What’s on the minds of many high school students these days—the start of a new school year, getting a driver’s license, worrying whether they’ll make the team, perhaps daydreaming about college and sweating over SAT exams? But that’s not what three Black male high school students told a Children’s Defense Fund audience this summer they’re thinking and worrying about.
Aijalon ‘A.J.’ Morris is beginning his senior year at Pearl-Cohn Entertainment Magnet High School in Nashville, Tenn., said: “I have no friends that I grew up with. I have lost five this year and I have lost three to prison. I was in fifth grade and I lost my [first] friend. He got killed. Seventh grade, my friend killed somebody, and he’s in jail for life. From my freshman year to now, I have been to 12 to 13 funerals. And I grew up with everybody that I went to those funerals with, and now they’re gone. It’s hard to cope with it. It’s hard to—sometimes I cry all night, you know, and I ask God why.”
In middle school, A.J. was a star athlete. By eighth grade he was already receiving offers to play football in college but after he was sidelined by injuries his sophomore year, everything changed. “I lost hope. I stopped going to school. And during those times I was going through a lot with my family. I was homeless. I didn’t have anything to wear, didn’t have anything to wear to school, you know, nothing like that. I didn’t even know where I was going to get my next meal. And everything was gone.” No one seemed to care. “I remember a whole month – a whole month we ate bread. We ate toast for a whole month.”
E’Darrius Smith, a budding and talented artist, is also a rising senior at Pearl-Cohn. “I had a good friend that I grew up with . . . He ended up dying because he was robbed and he tried to fight back and they ended up shooting him in the chest. So they ended up killing him. And when I found this out, you know, I almost cried, but at the same time [you’ve] seen so many classmates and so many people …you just sort of say, ‘Man, I sort of knew that was going to happen.’”
Jermaine Simmons, a junior at Pearl-Cohn: “We live in the worst conditions where nobody helps you. And we live in a condition where you’ve got to watch your back every 30 seconds. You know, you don’t know when you’re going to get robbed, you don’t know [when] you’re going to get shot, you don’t know [when] you’re going to get stabbed. For some of us that is our reality.”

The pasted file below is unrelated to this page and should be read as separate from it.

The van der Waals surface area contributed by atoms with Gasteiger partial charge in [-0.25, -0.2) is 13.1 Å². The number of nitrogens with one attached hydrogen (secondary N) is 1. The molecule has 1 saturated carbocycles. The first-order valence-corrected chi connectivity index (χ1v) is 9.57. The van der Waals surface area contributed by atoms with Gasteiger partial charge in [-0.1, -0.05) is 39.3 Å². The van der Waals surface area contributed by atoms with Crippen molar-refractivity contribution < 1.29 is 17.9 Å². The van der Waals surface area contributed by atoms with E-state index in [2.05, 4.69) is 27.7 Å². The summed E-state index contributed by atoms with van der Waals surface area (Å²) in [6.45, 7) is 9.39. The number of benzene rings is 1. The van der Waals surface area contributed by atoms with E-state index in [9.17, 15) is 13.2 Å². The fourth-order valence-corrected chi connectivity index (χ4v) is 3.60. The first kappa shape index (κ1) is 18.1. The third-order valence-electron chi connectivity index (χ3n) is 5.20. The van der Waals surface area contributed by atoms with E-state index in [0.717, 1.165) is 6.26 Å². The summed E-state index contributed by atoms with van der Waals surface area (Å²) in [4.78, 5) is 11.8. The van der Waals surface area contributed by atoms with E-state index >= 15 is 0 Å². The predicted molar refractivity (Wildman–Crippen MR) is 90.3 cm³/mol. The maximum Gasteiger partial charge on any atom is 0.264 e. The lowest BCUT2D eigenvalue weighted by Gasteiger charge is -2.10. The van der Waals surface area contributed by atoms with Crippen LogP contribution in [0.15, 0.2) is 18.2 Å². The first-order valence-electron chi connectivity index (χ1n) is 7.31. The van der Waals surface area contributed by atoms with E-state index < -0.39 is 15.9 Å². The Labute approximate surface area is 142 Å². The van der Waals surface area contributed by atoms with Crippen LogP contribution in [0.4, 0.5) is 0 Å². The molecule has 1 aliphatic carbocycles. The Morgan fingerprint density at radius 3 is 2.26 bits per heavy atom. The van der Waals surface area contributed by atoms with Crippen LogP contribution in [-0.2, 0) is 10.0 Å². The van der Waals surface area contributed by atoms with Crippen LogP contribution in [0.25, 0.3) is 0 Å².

These three teens are very lucky that they have a mentor in Rev. Damien Durr, a gifted teacher/preacher, they can rely on. Damien is a member of the Children’s Defense Fund’s Nashville organizing team but also is a social and emotional counselor at Pearl-Cohn High with a special focus on helping Black male students stay out of the cradle-to-prison pipeline. A.J. now dreams of becoming a kinesiologist; Jermaine, a social studies teacher; and E’Darrius, a freelance artist, one of whose fine paintings I look at every day when I step out of CDF’s national headquarters elevator.
Where are the other neighborhood, community, school, and faith congregation mentors and role models? And where are those calling for common sense gun laws so that walking down the streets or to school is not like a showdown at the OK Corral? Where are the outreach workers from community agencies to knock on doors from time to time and see who’s there and what children’s needs might be?
The violence, poverty, and trauma these young people face would be unthinkable for anybody—and yet we leave countless children to cope with death and fear daily and often all alone. What are our responsibilities to our children and youths to offer them respect and hope and education and jobs and open up rather than close doors to a positive future?
E’Darrius said Damien Durr has been an invaluable mentor because he taught him he can’t wallow in self-pity about the circumstances he comes from—he must rise up.
But countless other youths need but lack a Damien in their lives to help them overcome the overwhelming odds threatening to drag them down. They need parents and grandparents. They need caring teachers and principals and social workers and health care workers. They need faith communities whose doors are open to compete with the drug and gun dealers. They need positive alternatives to the streets and the gangs and sadly too often to the police and law enforcement agencies entrusted to protect them. They need positive role models who have experienced many of their struggles and show them that they can overcome them with perseverance.
(Marian Wright Edelman is president of the Children’s Defense Fund whose Leave No Child Behind mission is to ensure every child a healthy start, a head start, a fair start, a safe start and a moral start in life and successful passage to adulthood with the help of caring families and communities. For more information go to www.childrensdefense.org.)